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Summary: With the exception of Amazing Grace, no song is more universally loved worldwide than How Great Thou Art. Interestingly, the great hymn follows similar themes as Psalm 145:1-9. This sermons examines how truly great God is from this great psalm.

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How Great Thou Art

Chuck Sligh

November 17, 2013

TEXT: Psalm 145:1-9 – “I will extol thee, my God, O king; and I will bless thy name for ever and ever. 2 Every day will I bless thee; and I will praise thy name for ever and ever. 3 Great is the LORD, and greatly to be praised; and his greatness is unsearchable. 4 One generation shall praise thy works to another, and shall declare thy mighty acts. 5 I will speak of the glorious honor of thy majesty, and of thy wondrous works. 6 And men shall speak of the might of thy terrible acts: and I will declare thy greatness. 7 They shall abundantly utter the memory of thy great goodness, and shall sing of thy righteousness. 8 The LORD is gracious, and full of compassion; slow to anger, and of great mercy. 9 The LORD is good to all: and his tender mercies are over all his works.

INTRODUCTION

The only song that rivals Amazing Grace in popularity among Christians around the globe is How Great Thou Art. It was originally penned by a Swedish preacher named Carl Boberg as a three-verse poem entitled “O Store Gud,” in 1886. It was later set to music and spread throughout the churches in Sweden.

Boberg’s inspiration for the song came when he witnessed a violent midday thunderstorm on Sweden’s coast that was both terrifying and awe-inspiring. But soon after the storm, he heard the sweet songs of the birds in nearby trees. One author said Boberg’s experience prompted him to “fall on his knees in humble adoration of his mighty God.”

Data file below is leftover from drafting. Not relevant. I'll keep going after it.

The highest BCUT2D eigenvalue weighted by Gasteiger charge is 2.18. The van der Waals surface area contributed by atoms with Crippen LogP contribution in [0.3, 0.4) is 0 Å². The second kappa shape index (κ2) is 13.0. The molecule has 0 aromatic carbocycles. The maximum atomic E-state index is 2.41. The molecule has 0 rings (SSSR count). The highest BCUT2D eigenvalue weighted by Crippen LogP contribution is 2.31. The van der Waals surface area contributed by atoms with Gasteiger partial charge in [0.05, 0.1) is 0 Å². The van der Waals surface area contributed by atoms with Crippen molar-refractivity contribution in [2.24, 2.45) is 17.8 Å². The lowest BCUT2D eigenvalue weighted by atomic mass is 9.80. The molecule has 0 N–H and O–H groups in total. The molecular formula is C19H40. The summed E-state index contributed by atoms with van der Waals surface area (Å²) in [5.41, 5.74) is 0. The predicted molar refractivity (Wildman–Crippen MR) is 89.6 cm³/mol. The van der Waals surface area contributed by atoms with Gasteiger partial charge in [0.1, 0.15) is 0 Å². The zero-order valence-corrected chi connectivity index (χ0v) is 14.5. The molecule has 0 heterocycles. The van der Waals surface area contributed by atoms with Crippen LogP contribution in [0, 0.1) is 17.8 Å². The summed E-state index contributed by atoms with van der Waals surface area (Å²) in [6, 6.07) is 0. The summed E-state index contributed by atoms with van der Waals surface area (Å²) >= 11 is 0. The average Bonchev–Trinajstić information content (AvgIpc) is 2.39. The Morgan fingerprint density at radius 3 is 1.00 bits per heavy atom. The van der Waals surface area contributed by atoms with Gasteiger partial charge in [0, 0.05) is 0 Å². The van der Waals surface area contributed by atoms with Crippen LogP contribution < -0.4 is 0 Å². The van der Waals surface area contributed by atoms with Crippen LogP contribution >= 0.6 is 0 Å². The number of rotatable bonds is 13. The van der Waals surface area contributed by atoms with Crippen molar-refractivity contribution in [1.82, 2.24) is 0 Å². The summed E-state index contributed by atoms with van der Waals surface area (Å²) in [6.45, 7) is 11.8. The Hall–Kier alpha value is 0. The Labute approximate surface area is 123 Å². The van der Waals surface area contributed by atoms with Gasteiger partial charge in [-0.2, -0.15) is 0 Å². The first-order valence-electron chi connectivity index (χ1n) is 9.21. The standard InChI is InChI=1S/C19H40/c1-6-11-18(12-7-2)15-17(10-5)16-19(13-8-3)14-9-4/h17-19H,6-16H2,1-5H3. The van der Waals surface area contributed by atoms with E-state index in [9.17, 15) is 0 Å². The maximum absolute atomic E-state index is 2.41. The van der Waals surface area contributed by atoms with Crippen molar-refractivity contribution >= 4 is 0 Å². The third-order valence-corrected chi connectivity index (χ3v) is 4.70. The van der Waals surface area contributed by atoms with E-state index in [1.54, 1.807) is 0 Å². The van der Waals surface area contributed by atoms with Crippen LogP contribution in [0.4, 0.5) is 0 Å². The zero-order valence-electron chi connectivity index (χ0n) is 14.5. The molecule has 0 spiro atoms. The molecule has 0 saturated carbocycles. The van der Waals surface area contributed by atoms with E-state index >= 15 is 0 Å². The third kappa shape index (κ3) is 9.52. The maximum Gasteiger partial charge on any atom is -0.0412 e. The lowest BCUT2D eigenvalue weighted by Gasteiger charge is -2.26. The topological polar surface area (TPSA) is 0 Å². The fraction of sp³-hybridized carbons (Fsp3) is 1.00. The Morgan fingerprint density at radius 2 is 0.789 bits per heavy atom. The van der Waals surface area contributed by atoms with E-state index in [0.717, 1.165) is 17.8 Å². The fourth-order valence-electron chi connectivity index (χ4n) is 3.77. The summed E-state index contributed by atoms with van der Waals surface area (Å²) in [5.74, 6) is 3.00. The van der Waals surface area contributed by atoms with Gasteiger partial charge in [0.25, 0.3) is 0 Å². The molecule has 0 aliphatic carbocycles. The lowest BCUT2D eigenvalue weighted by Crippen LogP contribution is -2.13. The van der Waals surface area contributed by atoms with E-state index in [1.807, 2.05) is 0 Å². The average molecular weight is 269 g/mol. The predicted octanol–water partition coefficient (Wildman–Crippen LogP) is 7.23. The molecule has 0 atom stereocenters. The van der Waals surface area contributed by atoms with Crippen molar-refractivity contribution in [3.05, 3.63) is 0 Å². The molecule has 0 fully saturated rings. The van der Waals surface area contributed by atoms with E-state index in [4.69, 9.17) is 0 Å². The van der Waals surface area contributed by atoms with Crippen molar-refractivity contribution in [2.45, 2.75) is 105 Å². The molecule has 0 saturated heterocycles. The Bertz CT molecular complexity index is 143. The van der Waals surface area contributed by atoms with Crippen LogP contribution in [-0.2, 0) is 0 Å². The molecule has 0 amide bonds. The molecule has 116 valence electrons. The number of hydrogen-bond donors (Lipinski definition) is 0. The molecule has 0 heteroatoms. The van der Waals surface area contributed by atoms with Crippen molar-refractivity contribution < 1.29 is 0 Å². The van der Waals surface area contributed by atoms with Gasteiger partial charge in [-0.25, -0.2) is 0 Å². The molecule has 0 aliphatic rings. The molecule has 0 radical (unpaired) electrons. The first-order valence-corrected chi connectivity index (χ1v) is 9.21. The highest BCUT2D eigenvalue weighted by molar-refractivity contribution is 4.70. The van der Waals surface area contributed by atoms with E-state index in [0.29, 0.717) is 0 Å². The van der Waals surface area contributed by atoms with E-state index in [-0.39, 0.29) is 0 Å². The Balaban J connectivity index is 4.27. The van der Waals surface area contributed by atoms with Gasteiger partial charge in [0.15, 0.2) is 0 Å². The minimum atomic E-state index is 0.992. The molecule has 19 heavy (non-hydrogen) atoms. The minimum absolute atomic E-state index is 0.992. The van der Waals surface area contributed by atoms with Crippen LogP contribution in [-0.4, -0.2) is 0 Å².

In some ways, the flow of the original three-verse poem reflects the themes of Psalm 145. Like the song, the writer of this psalm talks about God’s might on the one hand, then extols God’s loving attributes on the other.

I originally meant to preach the whole Psalm, but verses 1-9 provide the main themes and the rest of the psalm simply expand on the basic themes presented in verses 1-9. So we’ll restrict ourselves today to just verse 1-9.

Before we look at what this psalm teaches us about God, let’s consider some intro information.

• First, note that DAVID IS THE AUTHOR of this psalm. – It’s titled, “David’s Psalm of praise,” an appropriate title for it consists solely of praise to God.

• Second, the psalm is INTERESTING IN ITS STRUCTURE. It’s an alphabetical acrostic, meaning that David begins each verse with a different letter of the Hebrew alphabet. Sometimes preachers are made fun of for their acrostics or alliteration, but scholars believe this was a devise to aid Hebrew readers of this psalm in memorization. By the way, David’s attempt to use all the letters of the Hebrew alphabet didn’t quit pan out: there’s one missing, perhaps because he couldn’t find a suitable word that started with that letter, or maybe God’s just checking to see if we’d notice.

David begins the psalm with a statement of intention: He says in verse 1-2, “I will extol thee, my God, O king; and I will bless thy name for ever and ever. 2 Every day will I bless thee; and I will praise thy name for ever and ever.”


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